Blog Tags: Coral Reef
You won’t find land-dwelling lizards scampering about coral reefs, but you might do a double-take when you see the reef lizardfish. Also known as variegated lizardfish, these strange reef-dwellers look surprisingly like lizards. They’re found in coral reefs throughout Indonesia and along the coast of India and northern Australia.
World Oceans Day was this past Friday, and as we mentioned in our last post, Oceana headed up to the National Aquarium in Baltimore to take part in their special celebration of the seas.
Divers enter the aquariums exhibits every day to feed the animals and clean the tanks, but on Friday there was a very special dive. National Aquarium CEO John Racanelli joined Oceana’s very first Ocean Hero, John Halas, for excursions into the Atlantic coral reef and Wings on the Water exhibits.
The Atlantic coral reef exhibit was John Halas’ first aquarium dive, but far from his first experience with that ecosystem. He earned the Ocean Hero award in 2009 for his more than 30 years of working to protect coral reef systems in Florida. He retired earlier this year, but has been busy traveling to places like Jamaica and Trinidad and Tobago to help install environmentally friendly buouy systems.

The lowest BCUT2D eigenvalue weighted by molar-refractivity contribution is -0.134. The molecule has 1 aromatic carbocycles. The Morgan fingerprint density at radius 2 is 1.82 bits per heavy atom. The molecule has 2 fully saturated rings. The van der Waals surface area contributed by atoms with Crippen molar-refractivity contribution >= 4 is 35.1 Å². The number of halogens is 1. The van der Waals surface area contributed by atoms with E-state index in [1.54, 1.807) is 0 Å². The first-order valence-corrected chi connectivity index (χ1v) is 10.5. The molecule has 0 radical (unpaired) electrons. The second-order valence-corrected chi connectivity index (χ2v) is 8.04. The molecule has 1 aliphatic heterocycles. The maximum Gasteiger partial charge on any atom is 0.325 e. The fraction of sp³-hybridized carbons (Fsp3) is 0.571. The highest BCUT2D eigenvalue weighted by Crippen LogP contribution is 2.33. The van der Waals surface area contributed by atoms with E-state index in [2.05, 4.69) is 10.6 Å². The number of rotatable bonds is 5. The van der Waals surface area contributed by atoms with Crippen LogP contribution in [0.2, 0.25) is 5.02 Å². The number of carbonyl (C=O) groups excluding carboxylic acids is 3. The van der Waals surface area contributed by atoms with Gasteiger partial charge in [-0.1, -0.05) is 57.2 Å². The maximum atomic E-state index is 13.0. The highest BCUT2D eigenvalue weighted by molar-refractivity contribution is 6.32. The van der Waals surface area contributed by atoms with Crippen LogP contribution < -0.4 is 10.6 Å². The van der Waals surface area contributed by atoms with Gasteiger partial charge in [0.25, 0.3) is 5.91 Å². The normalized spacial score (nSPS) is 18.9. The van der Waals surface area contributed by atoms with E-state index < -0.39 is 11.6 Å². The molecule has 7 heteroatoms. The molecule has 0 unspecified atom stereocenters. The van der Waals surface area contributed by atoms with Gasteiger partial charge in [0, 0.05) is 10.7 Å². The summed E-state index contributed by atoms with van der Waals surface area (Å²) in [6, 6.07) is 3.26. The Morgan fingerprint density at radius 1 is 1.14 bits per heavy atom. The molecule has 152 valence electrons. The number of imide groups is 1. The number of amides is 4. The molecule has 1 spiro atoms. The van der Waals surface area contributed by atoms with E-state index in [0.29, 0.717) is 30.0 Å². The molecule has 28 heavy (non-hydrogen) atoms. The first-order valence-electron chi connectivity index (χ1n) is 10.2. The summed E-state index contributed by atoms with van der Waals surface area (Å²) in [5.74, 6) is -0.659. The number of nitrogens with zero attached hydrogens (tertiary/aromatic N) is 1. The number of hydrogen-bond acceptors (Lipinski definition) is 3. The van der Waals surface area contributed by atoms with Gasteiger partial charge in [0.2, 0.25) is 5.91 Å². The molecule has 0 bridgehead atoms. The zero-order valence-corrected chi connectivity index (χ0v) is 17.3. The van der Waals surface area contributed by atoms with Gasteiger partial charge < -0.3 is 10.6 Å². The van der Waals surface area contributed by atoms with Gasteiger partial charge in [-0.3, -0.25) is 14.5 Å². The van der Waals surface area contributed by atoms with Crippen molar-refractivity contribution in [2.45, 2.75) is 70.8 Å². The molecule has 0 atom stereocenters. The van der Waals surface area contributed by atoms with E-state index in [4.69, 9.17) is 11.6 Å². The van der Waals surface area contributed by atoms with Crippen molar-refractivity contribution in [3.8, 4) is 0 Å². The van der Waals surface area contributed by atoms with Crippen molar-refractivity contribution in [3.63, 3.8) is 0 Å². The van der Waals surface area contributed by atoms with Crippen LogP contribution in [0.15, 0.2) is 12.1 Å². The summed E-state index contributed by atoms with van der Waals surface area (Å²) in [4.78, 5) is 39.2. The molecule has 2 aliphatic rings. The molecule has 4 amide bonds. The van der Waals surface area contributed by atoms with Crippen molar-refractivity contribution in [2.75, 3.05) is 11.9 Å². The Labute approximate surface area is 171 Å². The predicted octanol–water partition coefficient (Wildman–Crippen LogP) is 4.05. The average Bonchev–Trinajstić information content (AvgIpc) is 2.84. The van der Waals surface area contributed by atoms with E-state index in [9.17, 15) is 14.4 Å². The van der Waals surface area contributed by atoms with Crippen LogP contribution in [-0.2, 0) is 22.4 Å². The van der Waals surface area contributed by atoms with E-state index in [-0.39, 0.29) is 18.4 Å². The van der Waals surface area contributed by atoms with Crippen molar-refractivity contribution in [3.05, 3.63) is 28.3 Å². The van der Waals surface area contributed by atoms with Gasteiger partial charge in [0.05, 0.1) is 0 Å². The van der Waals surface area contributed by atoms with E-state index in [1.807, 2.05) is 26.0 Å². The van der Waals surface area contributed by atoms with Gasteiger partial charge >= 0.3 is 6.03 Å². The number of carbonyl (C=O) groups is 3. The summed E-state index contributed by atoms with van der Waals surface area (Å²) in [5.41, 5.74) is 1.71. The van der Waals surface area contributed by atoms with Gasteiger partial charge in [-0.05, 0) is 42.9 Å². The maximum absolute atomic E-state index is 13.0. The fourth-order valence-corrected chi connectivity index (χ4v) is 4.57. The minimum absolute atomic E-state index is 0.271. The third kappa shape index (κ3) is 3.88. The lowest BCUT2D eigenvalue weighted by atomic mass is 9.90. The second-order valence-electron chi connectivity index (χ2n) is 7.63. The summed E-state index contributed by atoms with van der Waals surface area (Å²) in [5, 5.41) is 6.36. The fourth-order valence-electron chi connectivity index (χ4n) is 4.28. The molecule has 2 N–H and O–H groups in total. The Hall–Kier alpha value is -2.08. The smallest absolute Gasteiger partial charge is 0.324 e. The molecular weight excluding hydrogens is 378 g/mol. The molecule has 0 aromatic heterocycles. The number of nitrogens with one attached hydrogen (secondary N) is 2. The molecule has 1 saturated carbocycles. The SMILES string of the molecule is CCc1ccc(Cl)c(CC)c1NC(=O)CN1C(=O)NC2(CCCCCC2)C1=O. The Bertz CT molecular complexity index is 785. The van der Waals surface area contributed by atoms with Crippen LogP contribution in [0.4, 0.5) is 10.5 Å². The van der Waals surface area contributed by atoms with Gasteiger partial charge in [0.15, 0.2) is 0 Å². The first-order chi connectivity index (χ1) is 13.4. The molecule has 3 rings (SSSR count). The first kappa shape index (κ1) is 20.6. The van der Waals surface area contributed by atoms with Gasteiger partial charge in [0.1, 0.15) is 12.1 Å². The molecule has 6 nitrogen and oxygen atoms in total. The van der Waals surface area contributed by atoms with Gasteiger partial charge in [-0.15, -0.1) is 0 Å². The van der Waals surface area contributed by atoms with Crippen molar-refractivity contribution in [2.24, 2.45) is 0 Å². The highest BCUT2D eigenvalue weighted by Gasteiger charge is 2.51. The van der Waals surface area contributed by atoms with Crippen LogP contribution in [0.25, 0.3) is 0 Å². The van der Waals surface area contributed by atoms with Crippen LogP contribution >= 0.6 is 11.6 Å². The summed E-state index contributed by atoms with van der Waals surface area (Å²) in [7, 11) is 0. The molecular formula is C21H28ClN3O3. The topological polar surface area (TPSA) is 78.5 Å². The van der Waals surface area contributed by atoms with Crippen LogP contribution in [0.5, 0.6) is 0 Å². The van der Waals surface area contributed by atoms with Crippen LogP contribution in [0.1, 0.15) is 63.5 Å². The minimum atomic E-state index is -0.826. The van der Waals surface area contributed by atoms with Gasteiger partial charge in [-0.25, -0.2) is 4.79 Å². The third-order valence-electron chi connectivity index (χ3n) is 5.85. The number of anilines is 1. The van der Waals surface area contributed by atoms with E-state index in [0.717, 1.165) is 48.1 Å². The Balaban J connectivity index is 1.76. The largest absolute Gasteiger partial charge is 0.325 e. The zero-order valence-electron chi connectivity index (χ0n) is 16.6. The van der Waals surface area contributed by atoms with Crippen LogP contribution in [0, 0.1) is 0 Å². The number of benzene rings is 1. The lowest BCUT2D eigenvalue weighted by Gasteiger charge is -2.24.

In Wings on the Water, John Halas got to meet Calypso, the friendly three-flippered sea turtle that lives in the Aquarium. You can check out video from both dives and interviews with John Racanelli and John Halas over at the Baltimore Sun.
Do you know someone who does great things for the oceans like John? Nominations for our 2012 Ocean Heroes Award are open now and we’re searching for people of all ages and backgrounds who are working hard to protect the world’s oceans. Don’t forget to get your nominations in by June 20th!
Many thanks to the National Aquarium for hosting us and doing such great work to protect the world’s oceans.
One day in December, the residents of the seaside village of Punta Gorda in Belize looked out to the horizon and saw something unexpected: Jamaican fishing boats. They had arrived, unannounced and without permits, to fish in Belize’s diverse waters.
Many of Punta Gorda’s local fishermen still work the shallow waters inside the Belize Barrier Reef from individual canoes using age-old methods to provide lobster, shellfish and reef fish for Belizeans, as well as a small but thriving export business. The Jamaican boats, with more sophisticated commercial gear, offered no such promise for the local economy or the continued sustainability of Belize’s fisheries.
A few unpermitted Jamaican fishing boats may seem like a local hurly-burly, and after an uproar the boats were turned away by Belizean authorities. But Oceana has discovered that the fight to protect Belize’s waters from exploitation has just begun.
Other countries with larger fleets, namely Chinese Taipei and Spain – Europe’s largest and most aggressive fishing nation – have already approached the government of Belize about moving into the deep waters beyond the Belize Barrier Reef.
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